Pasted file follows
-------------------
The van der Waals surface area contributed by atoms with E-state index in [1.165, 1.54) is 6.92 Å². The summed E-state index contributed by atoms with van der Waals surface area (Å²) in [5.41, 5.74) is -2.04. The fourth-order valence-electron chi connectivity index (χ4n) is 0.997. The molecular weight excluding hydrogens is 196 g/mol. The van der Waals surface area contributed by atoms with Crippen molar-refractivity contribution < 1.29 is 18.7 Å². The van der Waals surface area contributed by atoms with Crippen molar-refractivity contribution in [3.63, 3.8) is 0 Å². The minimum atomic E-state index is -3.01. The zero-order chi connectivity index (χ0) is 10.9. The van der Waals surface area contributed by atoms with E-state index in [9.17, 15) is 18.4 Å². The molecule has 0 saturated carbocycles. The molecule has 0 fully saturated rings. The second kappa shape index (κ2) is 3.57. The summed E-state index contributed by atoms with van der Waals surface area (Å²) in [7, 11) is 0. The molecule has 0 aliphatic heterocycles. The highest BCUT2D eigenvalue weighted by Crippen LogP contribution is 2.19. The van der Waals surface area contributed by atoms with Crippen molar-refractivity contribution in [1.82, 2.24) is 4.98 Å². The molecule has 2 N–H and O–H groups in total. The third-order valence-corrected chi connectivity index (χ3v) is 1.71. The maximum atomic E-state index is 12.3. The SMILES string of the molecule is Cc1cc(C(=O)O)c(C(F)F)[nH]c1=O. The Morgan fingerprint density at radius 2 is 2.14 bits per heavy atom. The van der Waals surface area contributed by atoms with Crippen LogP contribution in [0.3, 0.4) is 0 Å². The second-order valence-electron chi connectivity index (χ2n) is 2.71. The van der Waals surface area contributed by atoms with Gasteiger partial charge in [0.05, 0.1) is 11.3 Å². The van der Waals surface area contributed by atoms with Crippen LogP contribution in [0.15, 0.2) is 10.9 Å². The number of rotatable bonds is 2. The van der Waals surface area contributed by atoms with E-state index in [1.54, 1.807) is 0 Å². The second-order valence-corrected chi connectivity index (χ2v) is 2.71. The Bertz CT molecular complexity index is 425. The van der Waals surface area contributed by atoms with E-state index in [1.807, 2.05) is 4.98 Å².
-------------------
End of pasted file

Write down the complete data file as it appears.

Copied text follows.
The van der Waals surface area contributed by atoms with E-state index in [1.165, 1.54) is 6.92 Å². The summed E-state index contributed by atoms with van der Waals surface area (Å²) in [5.41, 5.74) is -2.04. The fourth-order valence-electron chi connectivity index (χ4n) is 0.997. The molecular weight excluding hydrogens is 196 g/mol. The van der Waals surface area contributed by atoms with Crippen molar-refractivity contribution < 1.29 is 18.7 Å². The van der Waals surface area contributed by atoms with Crippen molar-refractivity contribution in [3.63, 3.8) is 0 Å². The minimum atomic E-state index is -3.01. The zero-order chi connectivity index (χ0) is 10.9. The van der Waals surface area contributed by atoms with E-state index in [9.17, 15) is 18.4 Å². The molecule has 0 saturated carbocycles. The molecule has 0 fully saturated rings. The second kappa shape index (κ2) is 3.57. The summed E-state index contributed by atoms with van der Waals surface area (Å²) in [7, 11) is 0. The molecule has 0 aliphatic heterocycles. The highest BCUT2D eigenvalue weighted by Crippen LogP contribution is 2.19. The van der Waals surface area contributed by atoms with Crippen molar-refractivity contribution in [1.82, 2.24) is 4.98 Å². The molecule has 2 N–H and O–H groups in total. The third-order valence-corrected chi connectivity index (χ3v) is 1.71. The maximum atomic E-state index is 12.3. The SMILES string of the molecule is Cc1cc(C(=O)O)c(C(F)F)[nH]c1=O. The Morgan fingerprint density at radius 2 is 2.14 bits per heavy atom. The van der Waals surface area contributed by atoms with Crippen LogP contribution in [0.3, 0.4) is 0 Å². The second-order valence-electron chi connectivity index (χ2n) is 2.71. The van der Waals surface area contributed by atoms with Gasteiger partial charge in [0.05, 0.1) is 11.3 Å². The van der Waals surface area contributed by atoms with Crippen LogP contribution in [0.15, 0.2) is 10.9 Å². The number of rotatable bonds is 2. The van der Waals surface area contributed by atoms with E-state index in [1.54, 1.807) is 0 Å². The second-order valence-corrected chi connectivity index (χ2v) is 2.71. The Bertz CT molecular complexity index is 425. The van der Waals surface area contributed by atoms with E-state index in [1.807, 2.05) is 4.98 Å².